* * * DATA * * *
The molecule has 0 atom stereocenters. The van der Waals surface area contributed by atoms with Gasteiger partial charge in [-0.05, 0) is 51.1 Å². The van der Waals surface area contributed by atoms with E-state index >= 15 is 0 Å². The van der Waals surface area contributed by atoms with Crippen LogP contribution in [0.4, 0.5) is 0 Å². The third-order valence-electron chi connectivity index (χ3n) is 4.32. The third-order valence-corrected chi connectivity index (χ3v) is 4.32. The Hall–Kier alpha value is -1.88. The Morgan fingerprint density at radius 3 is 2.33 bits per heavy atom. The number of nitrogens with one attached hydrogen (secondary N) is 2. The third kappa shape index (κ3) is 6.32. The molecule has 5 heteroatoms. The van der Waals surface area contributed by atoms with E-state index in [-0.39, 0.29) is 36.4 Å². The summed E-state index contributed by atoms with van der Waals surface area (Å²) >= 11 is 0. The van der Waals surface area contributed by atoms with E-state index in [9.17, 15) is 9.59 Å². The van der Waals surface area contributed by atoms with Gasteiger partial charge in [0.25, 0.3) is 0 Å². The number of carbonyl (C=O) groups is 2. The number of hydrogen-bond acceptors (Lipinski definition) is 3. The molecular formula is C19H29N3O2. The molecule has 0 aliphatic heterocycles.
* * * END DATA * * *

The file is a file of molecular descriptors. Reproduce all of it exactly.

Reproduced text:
The molecule has 0 atom stereocenters. The van der Waals surface area contributed by atoms with Gasteiger partial charge in [-0.05, 0) is 51.1 Å². The van der Waals surface area contributed by atoms with E-state index >= 15 is 0 Å². The van der Waals surface area contributed by atoms with Crippen LogP contribution in [0.4, 0.5) is 0 Å². The third-order valence-electron chi connectivity index (χ3n) is 4.32. The third-order valence-corrected chi connectivity index (χ3v) is 4.32. The Hall–Kier alpha value is -1.88. The Morgan fingerprint density at radius 3 is 2.33 bits per heavy atom. The number of nitrogens with one attached hydrogen (secondary N) is 2. The third kappa shape index (κ3) is 6.32. The molecule has 5 heteroatoms. The van der Waals surface area contributed by atoms with E-state index in [-0.39, 0.29) is 36.4 Å². The summed E-state index contributed by atoms with van der Waals surface area (Å²) >= 11 is 0. The van der Waals surface area contributed by atoms with E-state index in [9.17, 15) is 9.59 Å². The van der Waals surface area contributed by atoms with Gasteiger partial charge in [0.25, 0.3) is 0 Å². The number of carbonyl (C=O) groups is 2. The number of hydrogen-bond acceptors (Lipinski definition) is 3. The molecular formula is C19H29N3O2. The molecule has 0 aliphatic heterocycles.